Shooting flats seems difficult, but once you figure it out it’s easy and very reproducible, assuming you’re pedantic about the details. Hopefully my method for creating good flat frames will make sense to you!
When I started astrophotography I was like most people, and only shot light frames, I didn’t want to take the time to shoot darks, bias, and flats. Now I won’t process astronomical data without them. I consider it a wasted imaging session if I’m not able to shoot darks and flats to match (bias are easy and can be shot anytime). That’s also why in the interest of time saving, I consider a master dark library one of the most important things you can keep around, but that’s for a another blog post.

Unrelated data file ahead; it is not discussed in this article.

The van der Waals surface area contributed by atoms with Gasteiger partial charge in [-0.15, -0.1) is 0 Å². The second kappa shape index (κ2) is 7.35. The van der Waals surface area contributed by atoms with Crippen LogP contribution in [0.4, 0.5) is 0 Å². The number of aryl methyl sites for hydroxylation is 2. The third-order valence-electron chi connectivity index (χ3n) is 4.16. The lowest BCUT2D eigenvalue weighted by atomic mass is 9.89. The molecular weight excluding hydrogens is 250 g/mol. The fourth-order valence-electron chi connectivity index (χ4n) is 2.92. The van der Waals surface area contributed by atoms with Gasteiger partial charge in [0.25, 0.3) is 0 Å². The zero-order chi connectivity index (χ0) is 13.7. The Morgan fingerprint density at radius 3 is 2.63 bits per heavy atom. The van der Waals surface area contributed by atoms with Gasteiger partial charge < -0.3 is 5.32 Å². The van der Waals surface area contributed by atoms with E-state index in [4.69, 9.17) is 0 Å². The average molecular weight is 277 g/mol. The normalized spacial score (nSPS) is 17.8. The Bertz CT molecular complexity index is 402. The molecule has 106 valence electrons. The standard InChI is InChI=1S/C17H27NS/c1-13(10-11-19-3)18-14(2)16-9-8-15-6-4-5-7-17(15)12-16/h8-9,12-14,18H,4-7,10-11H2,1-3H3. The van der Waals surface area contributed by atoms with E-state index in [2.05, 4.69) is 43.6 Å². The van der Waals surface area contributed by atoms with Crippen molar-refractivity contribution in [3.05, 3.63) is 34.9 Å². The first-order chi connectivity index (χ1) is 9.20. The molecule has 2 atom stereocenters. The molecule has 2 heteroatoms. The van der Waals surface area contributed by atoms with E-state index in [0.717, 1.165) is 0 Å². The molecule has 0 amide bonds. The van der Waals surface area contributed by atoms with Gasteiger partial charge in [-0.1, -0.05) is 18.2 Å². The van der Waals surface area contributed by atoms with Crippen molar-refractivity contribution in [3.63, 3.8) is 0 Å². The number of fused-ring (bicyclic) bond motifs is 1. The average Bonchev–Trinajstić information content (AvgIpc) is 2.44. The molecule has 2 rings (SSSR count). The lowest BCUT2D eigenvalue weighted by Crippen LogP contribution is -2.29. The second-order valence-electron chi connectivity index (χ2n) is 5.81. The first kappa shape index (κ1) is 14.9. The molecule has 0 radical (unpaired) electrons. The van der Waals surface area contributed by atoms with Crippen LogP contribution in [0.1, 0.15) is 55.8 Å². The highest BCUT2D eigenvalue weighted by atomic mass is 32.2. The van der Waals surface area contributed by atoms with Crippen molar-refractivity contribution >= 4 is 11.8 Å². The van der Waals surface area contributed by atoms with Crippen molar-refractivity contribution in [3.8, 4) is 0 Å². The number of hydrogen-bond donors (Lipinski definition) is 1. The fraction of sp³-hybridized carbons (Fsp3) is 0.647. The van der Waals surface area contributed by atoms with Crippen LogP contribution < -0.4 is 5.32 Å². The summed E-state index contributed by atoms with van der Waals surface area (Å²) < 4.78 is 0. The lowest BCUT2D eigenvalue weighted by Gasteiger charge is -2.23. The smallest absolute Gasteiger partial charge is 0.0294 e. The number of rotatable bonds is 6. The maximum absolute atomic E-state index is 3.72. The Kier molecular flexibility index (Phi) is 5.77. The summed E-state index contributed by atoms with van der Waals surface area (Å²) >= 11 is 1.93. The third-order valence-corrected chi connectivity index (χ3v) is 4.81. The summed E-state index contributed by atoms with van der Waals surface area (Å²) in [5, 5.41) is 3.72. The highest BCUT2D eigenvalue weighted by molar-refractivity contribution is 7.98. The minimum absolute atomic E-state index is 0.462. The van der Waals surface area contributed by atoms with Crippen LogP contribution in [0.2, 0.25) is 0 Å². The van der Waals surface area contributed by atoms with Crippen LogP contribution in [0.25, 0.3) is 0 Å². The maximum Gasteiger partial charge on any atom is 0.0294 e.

While it’s best to shoot flats immediately after you finish your imaging session, you can buy yourself a little time if you are able to remove the scope from the mount without detaching the camera or moving focus. I’ve also made successful flats this way in the field.
Note: This method works for telescopes and camera lenses.